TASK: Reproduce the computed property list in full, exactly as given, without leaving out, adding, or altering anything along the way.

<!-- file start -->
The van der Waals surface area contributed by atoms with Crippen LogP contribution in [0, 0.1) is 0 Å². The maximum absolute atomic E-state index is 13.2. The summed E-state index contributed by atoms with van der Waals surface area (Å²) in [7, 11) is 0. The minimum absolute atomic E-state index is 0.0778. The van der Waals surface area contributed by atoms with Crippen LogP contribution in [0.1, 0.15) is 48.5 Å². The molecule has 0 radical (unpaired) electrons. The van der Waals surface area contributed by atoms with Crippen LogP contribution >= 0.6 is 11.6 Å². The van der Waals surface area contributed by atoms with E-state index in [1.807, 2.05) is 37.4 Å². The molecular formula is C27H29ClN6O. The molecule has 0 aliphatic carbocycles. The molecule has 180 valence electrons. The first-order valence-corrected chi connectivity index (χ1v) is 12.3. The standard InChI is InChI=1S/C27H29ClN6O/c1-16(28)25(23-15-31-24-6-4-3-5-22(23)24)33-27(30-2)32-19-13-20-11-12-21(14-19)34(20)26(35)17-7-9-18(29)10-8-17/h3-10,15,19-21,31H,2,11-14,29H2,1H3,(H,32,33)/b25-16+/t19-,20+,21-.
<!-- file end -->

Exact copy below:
The van der Waals surface area contributed by atoms with Crippen LogP contribution in [0, 0.1) is 0 Å². The maximum absolute atomic E-state index is 13.2. The summed E-state index contributed by atoms with van der Waals surface area (Å²) in [7, 11) is 0. The minimum absolute atomic E-state index is 0.0778. The van der Waals surface area contributed by atoms with Crippen LogP contribution in [0.1, 0.15) is 48.5 Å². The molecule has 0 radical (unpaired) electrons. The van der Waals surface area contributed by atoms with Crippen LogP contribution >= 0.6 is 11.6 Å². The van der Waals surface area contributed by atoms with E-state index in [1.807, 2.05) is 37.4 Å². The molecular formula is C27H29ClN6O. The molecule has 0 aliphatic carbocycles. The molecule has 180 valence electrons. The first-order valence-corrected chi connectivity index (χ1v) is 12.3. The standard InChI is InChI=1S/C27H29ClN6O/c1-16(28)25(23-15-31-24-6-4-3-5-22(23)24)33-27(30-2)32-19-13-20-11-12-21(14-19)34(20)26(35)17-7-9-18(29)10-8-17/h3-10,15,19-21,31H,2,11-14,29H2,1H3,(H,32,33)/b25-16+/t19-,20+,21-.